Seán Duggan: Phone Photography: Strategies for Seeing
Aug 2013 21

What makes a good camera phone image? As with many things in life, this often depends on the eye of the beholder, the type of photographs you like, and how you define “good”. There’s no right answer to the question. A favorite image for one photographer might barely move the needle for you. But when working with a camera phone, there are some strategies that can help you capture better photos, no matter what type of imagery you like. In this article, we’ll take a look at some useful techniques for seeing the potential for images that would work well with a camera phone. Hopefully it will give you some ideas for your own explorations.

In general, the same qualities that make a good photo taken with any type of camera also contribute to the success of a camera phone image. Good composition, taking advantage of exceptional light, effective use of color and contrast, anticipating when a photo-worthy moment might occur, narrowing your visual focus to find abstracts and delicate detail views…all of these can help you capture much better images. The suggestions that follow are by no means a comprehensive list, but represent some useful ways to think about image making that can help transform an image from “just a camera phone shot” into something more. Rather than just taking a snapshot with your camera phone, think of yourself as an image designer!

Click on the images below to see a larger version. All photos created and edited on an iPhone 4 or 5.

Simplicity

Sometimes, clean and simple compositions can make very satisfying images. This approach works well for photographing a still life, as well as for focusing in on often overlooked details. Keep your eye open for possibilities where you can take advantage of simple, uncluttered backgrounds to show off the main subject.

Compose with Contrast

Contrast is an important element in any image. In this case, I am referring more to the contrast between objects or elements within the scene than to the quality of the lighting, although the latter can certainly contribute to the former. Good image contrast, whether through differences in color or tonal brightness, helps provide visual separation between different parts of the scene and can make for a more visually interesting photograph.

Compose with Color and Graphic Shapes

Look for strong arrangements of color or graphic shapes in a scene. This is really just an extension of composing with contrast in mind. And continue looking even after you see something that you feel has possibilities. Often, the first few photos of a scene or subject are just the warm-up shots. The more you work a scene, the more possibilities you’ll find.

Back Lighting, Silhouettes & Shadows

When the light source is behind the subject the potential exists for dramatic images created from strong silhouettes and shadows. Highlights often flare out to define the subject in tones of rich dark black. Don’t be timid about shooting directly into the light; working with back light is a wonderful way to compose with contrast. Depending on the angle and brightness of the light you may not have much detail in the foreground but what you gain from the back lighting will more than make up for that.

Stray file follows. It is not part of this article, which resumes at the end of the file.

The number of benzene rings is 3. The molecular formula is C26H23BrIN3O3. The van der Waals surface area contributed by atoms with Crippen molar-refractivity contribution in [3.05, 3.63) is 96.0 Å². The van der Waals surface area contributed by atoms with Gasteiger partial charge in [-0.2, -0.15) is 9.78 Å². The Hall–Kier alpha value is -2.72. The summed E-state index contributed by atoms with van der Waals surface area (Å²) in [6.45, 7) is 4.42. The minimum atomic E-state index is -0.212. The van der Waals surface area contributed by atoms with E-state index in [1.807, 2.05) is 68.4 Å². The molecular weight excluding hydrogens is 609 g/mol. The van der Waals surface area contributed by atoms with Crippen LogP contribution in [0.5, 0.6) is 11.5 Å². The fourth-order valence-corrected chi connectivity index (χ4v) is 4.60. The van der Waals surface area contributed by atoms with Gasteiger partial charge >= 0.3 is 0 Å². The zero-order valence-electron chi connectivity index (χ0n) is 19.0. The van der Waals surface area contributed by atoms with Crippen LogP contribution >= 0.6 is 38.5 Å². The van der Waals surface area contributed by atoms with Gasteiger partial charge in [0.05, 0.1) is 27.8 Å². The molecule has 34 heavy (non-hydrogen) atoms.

Night Photography

Photographing at night or in low light situations can be tricky with a camera phone, as they typically don’t do a good job in low light. Images can be noisy and the potential for blurring due to slower exposure times is often an issue. But in the right circumstances, you can still create very effective images at night. Taking advantage of the twilight before the full dark of night is often a good way to create night shots with a camera phone. And the presence of back lighting and silhouettes can often deliver very interesting results at night. Consider investing in a good tripod mount for your phone as this will help deliver a sharp image in those situations where using a tripod is possible. Of the two night photos below, the cable car was shot hand held and the St. John’s Bridge in Portland, Oregon was shot with a tripod.

Anticipating the Moment

If you see some interesting activity, or a cool location that people or animals pass through every now and then, take the time to get in position and wait for the right moment. You may end up with a lot of shots that don’t work out, but if you get just one that perfectly reveals a fleeting moment, the time spent waiting for that moment will have been worthwhile. The images below were made using this strategy.

These are just a few of many strategies for making creative images with your camera phone. Another part of the equation is the post processing that can be applied with photo apps. I’ll visit that topic in a future article. Please remember that color on iPhones and Android phones is uncalibrated. Checking your images in SpyderGALLERY before publishing is a good way to check focus, shadow detail, and final color.

For those who may be in Sacramento in September, I will be teaching a short class on this topic. See details here.

Seán Duggan is a fine art photographer and the co-author of Photoshop Masking & Compositing, Real World Digital Photography, and The Creative Digital Darkroom. He leads workshops on digital photography, Photoshop and Lightroom.